We often hold on to something—whether it’s a relationship that we know isn’t pleasing to God, or a job or task that we’ve outgrown—for longer than we need to.
Perhaps it feels impossible and wrong to quit. We’re wired to think along these lines: “Quitters never win”, “Don’t give up”—so much so that when we think about giving up or quitting, it often brings on a lot of guilt and self-doubt. So we persevere and plod along, even when it’s leading us nowhere.
While the Bible does say a lot about not giving up (Luke 18:1, 2 Cor 4:1, Gal 6:9, Heb 12:3), it is often in relation to seeking God and what He desires, not about stubbornly holding on to a job, a relationship, or a habit out of pride or fear.
As Ecclesiastes 3:3 says, “There is a time for everything, and a season for every activity under the heavens.” As with all things we face in life, discerning when to quit or let go of something requires us to reflect on our motivations and exercise our God-given wisdom as we journey toward maturity and Christlikeness.
John Piper wisely described it this way: “Sometimes quitting signifies a weakness of character or a weakness of faith in God’s provision. At other times, quitting may signify strength of character and strength of faith in God.”
Here are three pointers to help us decide whether it’s time to let go:
1. It’s making us more vulnerable to sin
This might seem like an obvious one, but sin has its ways of sneaking into our lives unnoticed, masking itself as “normal” and “justified” actions.
Does working on a particular project/field or working with certain people entail setting aside, or even going against, our conscience and what the Bible teaches us (e.g., being cutthroat, putting up a façade, not telling the whole truth)?
What about a significant other or friend who cajoles us to stretch our physical or moral boundaries? Or any obsessive habit that has made its way into our daily routine (e.g., watching Netflix or playing video games for long stretches of time)?
Even if we won’t necessarily give in to sin, does the pursuit repeatedly place us in vulnerable scenarios? Does it suppress our appetite for what is good and godly?
Even as Jesus sends us into the world to be witnesses for Him (John 17:18), we are also reminded in many other instances (Prov 22:3, 5; 2 Tim 2:22; 1 Pet 5:8) that we are to guard ourselves from evil and temptation.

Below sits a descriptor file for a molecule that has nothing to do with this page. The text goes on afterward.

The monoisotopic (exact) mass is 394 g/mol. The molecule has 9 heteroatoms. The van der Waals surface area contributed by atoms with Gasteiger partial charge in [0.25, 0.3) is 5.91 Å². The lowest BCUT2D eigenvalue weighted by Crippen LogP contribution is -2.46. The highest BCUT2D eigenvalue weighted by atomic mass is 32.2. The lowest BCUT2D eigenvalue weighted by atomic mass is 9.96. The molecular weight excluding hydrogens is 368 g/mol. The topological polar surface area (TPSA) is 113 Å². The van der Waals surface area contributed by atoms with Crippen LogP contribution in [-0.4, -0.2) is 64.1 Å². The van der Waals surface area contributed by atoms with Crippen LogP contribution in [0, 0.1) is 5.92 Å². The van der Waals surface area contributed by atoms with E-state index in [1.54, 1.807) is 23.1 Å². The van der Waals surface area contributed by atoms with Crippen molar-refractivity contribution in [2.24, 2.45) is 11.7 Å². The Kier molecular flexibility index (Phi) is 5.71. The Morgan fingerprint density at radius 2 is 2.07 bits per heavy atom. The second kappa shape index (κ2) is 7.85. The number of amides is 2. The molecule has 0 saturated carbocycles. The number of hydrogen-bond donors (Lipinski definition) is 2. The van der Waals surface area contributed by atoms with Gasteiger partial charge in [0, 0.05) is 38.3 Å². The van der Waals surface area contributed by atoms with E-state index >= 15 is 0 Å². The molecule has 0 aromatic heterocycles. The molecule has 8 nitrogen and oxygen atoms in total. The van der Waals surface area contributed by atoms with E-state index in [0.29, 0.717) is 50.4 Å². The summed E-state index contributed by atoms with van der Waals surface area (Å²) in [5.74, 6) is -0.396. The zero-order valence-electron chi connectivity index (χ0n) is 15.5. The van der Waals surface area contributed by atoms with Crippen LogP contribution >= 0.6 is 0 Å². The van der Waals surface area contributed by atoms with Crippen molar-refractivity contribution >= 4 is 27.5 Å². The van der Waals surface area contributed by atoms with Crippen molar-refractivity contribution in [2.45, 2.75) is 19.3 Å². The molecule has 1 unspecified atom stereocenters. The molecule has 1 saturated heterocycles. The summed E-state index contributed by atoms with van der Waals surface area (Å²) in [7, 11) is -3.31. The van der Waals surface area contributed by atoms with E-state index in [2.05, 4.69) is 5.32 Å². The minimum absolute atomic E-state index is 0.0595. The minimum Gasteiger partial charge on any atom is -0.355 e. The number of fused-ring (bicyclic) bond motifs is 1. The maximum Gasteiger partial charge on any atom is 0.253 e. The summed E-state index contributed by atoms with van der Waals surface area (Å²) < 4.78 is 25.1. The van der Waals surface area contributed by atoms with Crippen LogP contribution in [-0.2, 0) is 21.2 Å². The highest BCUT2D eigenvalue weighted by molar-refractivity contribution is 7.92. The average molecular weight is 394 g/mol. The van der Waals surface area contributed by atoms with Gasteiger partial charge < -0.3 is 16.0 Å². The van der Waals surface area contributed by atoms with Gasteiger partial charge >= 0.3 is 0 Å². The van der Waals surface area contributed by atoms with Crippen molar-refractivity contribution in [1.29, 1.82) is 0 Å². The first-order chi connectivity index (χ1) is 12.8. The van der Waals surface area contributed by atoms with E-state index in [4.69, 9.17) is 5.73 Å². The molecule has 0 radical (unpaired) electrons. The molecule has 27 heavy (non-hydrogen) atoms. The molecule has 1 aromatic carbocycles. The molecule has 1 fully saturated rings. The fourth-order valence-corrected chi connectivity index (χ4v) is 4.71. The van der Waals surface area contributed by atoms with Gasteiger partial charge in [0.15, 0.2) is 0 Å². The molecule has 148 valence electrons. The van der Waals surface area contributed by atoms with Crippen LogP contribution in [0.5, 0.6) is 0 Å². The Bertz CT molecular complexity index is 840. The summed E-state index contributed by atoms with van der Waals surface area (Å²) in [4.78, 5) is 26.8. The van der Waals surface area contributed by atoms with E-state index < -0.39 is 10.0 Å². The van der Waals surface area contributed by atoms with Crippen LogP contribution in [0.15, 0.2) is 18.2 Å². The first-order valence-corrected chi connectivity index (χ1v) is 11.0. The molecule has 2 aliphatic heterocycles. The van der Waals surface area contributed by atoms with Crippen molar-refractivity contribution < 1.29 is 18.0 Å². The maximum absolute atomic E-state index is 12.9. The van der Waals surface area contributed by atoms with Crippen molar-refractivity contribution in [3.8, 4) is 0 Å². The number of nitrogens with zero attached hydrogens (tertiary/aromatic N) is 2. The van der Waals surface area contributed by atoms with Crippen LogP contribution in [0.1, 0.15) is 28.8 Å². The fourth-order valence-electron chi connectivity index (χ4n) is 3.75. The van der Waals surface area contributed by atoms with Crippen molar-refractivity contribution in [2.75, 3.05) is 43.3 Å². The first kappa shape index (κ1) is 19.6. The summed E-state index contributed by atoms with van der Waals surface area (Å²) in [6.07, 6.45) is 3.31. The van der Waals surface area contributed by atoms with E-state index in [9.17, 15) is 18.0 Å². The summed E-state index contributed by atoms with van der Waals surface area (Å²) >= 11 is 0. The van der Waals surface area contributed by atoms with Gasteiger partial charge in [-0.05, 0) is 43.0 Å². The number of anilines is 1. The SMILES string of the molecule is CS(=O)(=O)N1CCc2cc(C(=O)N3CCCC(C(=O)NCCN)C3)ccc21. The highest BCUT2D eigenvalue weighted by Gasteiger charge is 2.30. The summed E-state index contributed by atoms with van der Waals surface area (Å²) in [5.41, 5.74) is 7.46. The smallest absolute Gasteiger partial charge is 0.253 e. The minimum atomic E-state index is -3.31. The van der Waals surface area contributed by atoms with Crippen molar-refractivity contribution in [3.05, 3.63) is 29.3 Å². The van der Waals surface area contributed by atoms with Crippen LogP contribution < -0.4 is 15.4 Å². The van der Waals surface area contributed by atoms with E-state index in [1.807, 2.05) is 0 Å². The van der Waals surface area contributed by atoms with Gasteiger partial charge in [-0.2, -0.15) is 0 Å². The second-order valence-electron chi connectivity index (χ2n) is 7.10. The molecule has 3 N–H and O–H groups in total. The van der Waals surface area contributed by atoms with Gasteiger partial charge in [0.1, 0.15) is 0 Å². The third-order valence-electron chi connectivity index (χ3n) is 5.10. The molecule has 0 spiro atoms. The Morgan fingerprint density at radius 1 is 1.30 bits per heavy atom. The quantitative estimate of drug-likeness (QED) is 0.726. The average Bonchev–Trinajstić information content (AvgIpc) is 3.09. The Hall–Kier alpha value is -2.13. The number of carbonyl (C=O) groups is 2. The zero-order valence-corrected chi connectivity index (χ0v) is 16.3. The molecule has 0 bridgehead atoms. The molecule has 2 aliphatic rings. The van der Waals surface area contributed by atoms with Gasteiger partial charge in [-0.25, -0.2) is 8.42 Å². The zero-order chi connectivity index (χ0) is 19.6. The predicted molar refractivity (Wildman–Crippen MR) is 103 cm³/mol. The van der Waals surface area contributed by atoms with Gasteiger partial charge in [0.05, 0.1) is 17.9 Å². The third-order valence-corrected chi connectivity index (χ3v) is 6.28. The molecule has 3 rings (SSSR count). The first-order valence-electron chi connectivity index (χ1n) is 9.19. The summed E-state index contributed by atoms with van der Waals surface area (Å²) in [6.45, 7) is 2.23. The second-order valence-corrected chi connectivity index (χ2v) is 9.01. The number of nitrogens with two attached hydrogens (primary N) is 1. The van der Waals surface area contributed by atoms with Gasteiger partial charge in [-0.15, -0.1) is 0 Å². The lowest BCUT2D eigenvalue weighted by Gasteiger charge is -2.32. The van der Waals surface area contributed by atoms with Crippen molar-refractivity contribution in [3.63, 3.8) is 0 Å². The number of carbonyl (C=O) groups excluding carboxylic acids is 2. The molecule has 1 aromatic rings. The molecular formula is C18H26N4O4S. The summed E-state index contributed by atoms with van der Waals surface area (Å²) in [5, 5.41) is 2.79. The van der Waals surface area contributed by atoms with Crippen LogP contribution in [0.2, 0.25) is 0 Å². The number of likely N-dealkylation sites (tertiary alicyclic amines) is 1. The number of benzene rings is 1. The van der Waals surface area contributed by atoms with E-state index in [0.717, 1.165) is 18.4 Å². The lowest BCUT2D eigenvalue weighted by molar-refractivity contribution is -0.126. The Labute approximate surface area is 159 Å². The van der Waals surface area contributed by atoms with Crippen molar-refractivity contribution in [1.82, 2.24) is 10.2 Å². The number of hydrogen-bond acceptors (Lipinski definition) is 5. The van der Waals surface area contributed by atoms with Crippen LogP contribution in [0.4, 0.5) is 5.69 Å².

So if there’s something in your life that’s causing you to turn away from God and towards sin, then maybe it’s time to let it go.
2. We’re being held back by excessive fears
Maybe you sense that your time in a workplace or ministry, or even a relationship, is drawing to a close. But the thought of giving it up and moving on to something else paralyses you.
Perhaps you’re afraid that giving up will:
- make things uncomfortable or unpleasant for you
“If I quit this job, my next job may not be as cushy or pay as much; I might have to adjust my lifestyle and live with less.”
- make others think poorly of you
“If I leave, everyone will think I’m stupid, even if they don’t really know what’s going on.”
- diminish your self-worth or make you feel empty
“If I break up with him/her, then I’d be alone.”
Many of these fears may seem logical, but beneath our rationalising, it could simply be a lack of trust in God’s provision, an unwillingness to move out of our comfort zones, or a deep fear of losing something we hold dear.
If we find ourselves in such a position, we need to examine our fears with what God has to say (Matt 6:25-34, John 14:27, Phil 4:6-7, 2 Tim 1:7), and let our fear of God—recognising and joyfully submitting to His power—surpass any other fear (Rom 8:31).
3. It’s distorting who God made us to be
I love this job and I will do anything to keep it, even if it chips away at my dignity or consumes all the other areas of my life.
I love this person and I will do anything to keep him/her in my life, even if I have to change who I am just to meet that person’s needs/expectations.
It can be really hard to give up something we love, especially if it’s not obviously immoral or unhealthy. Sometimes it’s not the object or the person that’s the problem, but how we relate to them, because of how consumed we become. If we look around, it’s not hard to find people who are so caught up with their work that they end up neglecting their relationships and even their health; or those who find a significant other and suddenly become a completely different person, forgetting all the other people in their life.
Rather than going by what the world says about being ourselves and doing what we love, we need to see and love ourselves the way God sees and loves us (Psalm 139:13-14, Luke 12:7, Matt 22:39, Eph 5:28-29, 1 John 3:1). Rather than frantically chasing one love after another, we need to go back to our first love (Rev 2:4-5), who is the same yesterday, today, and forever (Heb 13:8).
Wherever you are right now, whatever your circumstances may be, it is our prayer and hope that Jesus will always be your greatest treasure and reward (Matthew 6:21):
“ . . . may the eyes of your heart may be enlightened
that you may know the hope to which he has called you,
the riches of his glorious inheritance in his holy people,
and his incomparably great power for us who believe.” (Eph 1:18-19)